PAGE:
Sunday, August 8, 2010
Who was the best? Duke Ellington, or Jimmie Lunceford?
Many of you know that I have recently joined the faculty of the Jazz Department at the University of Manitoba. A few weeks before I began the semester, director Steve Kirby asked me if I would consider teaching jazz history. I agreed to do it, a bit hesitant at first, because I have never done that and I'm certainly not a historian. However, I figured it would be a great learning experience, and that has surely been the case. I think the Manitoban students and I got a lot out of the work we did this past year. Nevertheless, my intention is to become a better history teacher, so I am trying to go back and do some research. And by research, I mean reading other people's research!
I recently ordered two books from Amazon and I highly recommend both of them: "Beyond Category: The Life and Genius of Duke Ellington" by John Edward Hasse, and "Rhythm Is Our Business: Jimmie Lunceford and the Harlem Express" by Eddy Determeyer. I find it fascinating that Duke Ellington has remained in our consciousness, and we can celebrate him as one of America's great composers and one of the most important figures in Jazz; however, bandleader Jimmie Lunceford is a totally different story: Most people, including many jazz musicians, have never even heard of him, and he is considered an obscure figure. Yet during the late swing era, Jimmie Lunceford and the Harlem Express were considered by many to be better than the Duke Ellington Orchestra! Funny how history looks from 60 years in the distance.
The Hasse book is an in-depth look into Ellington's entire career as a pianist, composer, bandleader, and icon. It's an entertaining read, but also it's well researched material and there is always a section in each chapter which links each period of Ellington's career with relevant recordings. ( I believe the study of music history is irrelevant if you can't come away with a sound in your head.)
I was inspired by the book for two reasons. First of all, Duke Ellington had to deal with intense racism, even when he was a very popular artist. (Can you imagine if Kanye West was not allowed to check into a hotel in the city in which he was performing? This was the depth of racism in the 30's and 40's.) Yet he never seemed bitter: he always remained regal and dignified, and was able to remain optimistic under the worst of circumstances.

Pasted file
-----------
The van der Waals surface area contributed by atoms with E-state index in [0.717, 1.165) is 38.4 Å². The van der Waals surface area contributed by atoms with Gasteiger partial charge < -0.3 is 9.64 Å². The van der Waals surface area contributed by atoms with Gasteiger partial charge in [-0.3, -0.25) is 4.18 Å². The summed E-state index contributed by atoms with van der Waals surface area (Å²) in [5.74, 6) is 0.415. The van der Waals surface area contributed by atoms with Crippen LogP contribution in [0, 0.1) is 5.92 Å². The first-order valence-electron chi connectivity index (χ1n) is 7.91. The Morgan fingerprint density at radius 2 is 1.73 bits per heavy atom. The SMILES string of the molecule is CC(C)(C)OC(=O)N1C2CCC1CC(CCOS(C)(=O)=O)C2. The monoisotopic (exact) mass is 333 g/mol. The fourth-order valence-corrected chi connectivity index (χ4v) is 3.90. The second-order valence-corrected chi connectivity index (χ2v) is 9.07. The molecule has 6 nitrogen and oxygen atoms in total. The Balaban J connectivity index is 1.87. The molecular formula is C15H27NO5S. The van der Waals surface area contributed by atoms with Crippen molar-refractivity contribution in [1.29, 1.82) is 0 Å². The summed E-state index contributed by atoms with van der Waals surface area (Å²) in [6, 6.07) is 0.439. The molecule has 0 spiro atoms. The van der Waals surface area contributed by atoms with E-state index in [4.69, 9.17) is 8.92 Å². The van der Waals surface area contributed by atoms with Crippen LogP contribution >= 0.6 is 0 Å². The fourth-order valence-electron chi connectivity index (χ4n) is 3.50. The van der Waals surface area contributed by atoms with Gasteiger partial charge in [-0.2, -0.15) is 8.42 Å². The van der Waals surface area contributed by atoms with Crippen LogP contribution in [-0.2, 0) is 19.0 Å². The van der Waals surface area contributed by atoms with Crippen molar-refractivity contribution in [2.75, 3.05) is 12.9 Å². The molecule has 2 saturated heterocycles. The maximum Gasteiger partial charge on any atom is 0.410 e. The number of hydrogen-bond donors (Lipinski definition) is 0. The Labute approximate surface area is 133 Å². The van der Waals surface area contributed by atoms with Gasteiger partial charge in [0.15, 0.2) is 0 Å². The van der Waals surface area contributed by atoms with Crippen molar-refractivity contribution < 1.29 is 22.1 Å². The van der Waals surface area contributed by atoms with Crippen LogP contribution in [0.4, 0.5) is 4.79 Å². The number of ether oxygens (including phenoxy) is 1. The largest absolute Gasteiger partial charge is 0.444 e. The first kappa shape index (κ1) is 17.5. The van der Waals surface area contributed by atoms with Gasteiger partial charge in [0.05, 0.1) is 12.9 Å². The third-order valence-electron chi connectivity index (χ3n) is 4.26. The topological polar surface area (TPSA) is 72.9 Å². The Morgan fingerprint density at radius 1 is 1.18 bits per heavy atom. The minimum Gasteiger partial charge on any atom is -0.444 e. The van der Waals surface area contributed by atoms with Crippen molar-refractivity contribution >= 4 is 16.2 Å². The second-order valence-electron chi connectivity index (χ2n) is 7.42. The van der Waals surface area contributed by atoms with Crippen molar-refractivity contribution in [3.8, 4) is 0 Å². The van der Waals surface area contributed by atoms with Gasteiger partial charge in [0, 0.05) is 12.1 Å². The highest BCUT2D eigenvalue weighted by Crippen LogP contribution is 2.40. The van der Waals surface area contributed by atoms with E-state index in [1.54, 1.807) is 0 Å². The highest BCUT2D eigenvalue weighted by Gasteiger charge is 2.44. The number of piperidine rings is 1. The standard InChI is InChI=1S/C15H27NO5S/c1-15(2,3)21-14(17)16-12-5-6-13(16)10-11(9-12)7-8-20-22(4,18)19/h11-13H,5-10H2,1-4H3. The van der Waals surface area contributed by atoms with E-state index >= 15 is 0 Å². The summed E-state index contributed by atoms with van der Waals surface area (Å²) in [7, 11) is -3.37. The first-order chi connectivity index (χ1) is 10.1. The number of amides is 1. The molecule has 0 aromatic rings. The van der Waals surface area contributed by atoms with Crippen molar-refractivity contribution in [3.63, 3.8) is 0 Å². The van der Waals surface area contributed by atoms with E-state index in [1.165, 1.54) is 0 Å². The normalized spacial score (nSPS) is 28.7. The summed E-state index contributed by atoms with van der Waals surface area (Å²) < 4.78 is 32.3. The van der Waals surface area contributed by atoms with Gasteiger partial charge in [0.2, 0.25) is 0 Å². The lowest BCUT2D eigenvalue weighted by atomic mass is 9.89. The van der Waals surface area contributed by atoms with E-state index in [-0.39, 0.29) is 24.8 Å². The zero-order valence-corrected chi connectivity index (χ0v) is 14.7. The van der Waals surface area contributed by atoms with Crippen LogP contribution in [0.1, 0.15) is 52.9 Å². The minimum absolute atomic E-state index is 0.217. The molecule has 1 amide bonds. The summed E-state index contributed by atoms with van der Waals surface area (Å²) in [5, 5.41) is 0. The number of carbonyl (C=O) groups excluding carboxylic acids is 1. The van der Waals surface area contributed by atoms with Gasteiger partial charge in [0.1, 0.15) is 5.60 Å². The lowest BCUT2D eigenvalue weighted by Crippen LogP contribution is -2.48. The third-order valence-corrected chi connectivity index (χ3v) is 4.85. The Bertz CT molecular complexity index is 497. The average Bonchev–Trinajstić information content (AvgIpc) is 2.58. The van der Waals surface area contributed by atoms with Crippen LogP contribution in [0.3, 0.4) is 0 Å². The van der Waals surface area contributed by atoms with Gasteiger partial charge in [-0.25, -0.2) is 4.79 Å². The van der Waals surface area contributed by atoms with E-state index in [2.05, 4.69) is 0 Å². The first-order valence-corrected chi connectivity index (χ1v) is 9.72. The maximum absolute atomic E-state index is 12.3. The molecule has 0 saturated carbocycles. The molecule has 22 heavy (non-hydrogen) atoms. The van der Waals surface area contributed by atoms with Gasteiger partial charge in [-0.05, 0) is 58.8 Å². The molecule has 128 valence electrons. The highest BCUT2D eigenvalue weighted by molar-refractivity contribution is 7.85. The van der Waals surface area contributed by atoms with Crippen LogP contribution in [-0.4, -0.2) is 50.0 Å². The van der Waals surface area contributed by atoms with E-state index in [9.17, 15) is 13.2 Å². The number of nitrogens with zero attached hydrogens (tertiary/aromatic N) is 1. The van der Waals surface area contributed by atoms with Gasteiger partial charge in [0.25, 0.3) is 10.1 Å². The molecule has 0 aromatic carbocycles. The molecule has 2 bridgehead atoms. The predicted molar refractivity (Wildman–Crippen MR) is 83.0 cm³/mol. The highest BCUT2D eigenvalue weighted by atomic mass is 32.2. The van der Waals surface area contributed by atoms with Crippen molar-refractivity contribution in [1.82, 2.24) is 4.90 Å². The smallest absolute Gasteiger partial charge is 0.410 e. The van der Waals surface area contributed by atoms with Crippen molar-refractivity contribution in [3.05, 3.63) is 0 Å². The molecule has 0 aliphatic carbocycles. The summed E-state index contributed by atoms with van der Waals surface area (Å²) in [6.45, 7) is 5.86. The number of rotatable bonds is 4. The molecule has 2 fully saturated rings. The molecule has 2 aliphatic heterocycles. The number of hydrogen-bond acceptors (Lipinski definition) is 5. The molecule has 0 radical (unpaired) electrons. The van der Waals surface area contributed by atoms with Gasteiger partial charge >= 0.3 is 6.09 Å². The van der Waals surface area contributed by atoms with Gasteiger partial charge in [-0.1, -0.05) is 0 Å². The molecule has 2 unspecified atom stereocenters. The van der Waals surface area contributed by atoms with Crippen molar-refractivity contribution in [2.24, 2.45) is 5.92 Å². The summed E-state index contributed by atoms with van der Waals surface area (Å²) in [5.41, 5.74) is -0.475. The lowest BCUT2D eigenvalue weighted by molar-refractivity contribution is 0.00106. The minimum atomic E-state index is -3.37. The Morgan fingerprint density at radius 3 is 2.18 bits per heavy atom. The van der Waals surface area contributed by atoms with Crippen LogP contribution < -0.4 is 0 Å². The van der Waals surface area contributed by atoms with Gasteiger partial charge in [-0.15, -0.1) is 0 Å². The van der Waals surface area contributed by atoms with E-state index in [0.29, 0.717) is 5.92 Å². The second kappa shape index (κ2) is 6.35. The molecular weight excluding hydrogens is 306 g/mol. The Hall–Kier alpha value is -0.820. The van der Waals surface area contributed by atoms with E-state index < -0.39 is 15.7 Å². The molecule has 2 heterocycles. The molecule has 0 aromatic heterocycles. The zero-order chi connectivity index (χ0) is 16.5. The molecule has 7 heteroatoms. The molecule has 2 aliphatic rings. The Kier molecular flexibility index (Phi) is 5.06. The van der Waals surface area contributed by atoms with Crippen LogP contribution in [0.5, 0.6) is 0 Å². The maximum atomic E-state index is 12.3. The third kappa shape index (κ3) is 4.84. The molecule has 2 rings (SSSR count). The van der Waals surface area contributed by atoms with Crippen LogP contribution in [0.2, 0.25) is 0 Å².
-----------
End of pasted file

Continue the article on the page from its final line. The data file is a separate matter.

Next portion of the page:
Secondly, the idea that a living legend and jazz icon went through many career struggles, from his first initially unsuccessful move from his birthplace of Washington, D.C. to Harlem and back, to the post-swing era where Ellington, by then a household name, struggled to keep his band working. This is a lesson for anybody, yours truly included, that ever has doubts about one's purpose in life. For Ellington, the music was the most important thing; he kept his band paid so that he could hear his music played on a regular basis. Although one can't help but wonder how thrilled Ellington would have been to have lived to see our modern day music notation and music sequencing software! Ellington spent many hours staying up late writing manuscripts; today he could play musical ideas on a midi keyboard and have Sibelius play back his ideas instantly! Although the alto sax patch on Sibelius would be a pale substitution for having the singing sound of Johnny Hodges at your disposal.
"Beyond Category" is essential if you are teaching jazz history, or trying to teach yourself jazz history, or if you are just a fan and enjoy a good music biography. (Although I realize that there are many books on Ellington available, including the recent " Duke Ellington's America" by Harvey G. Cohen, which is supposed to be excellent. ) The Hasse book has a plethora of detailed information about band members, Ellington's compositional successes and failures, his relationship with Irving Mills, exactly when and where he toured, and even a breakdown of his professional finances. There are great anecdotes which give one a window into Duke's personality; some giving him a down to earth quality, others making him seem all the more larger-than-life. For example, producer Irving Townsend said of Ellington, " In our years of recording together, I've known Duke to arrive an hour early, two hours late, and at every point between those two extremes. I have never known him to arrive anywhere at the wrong moment."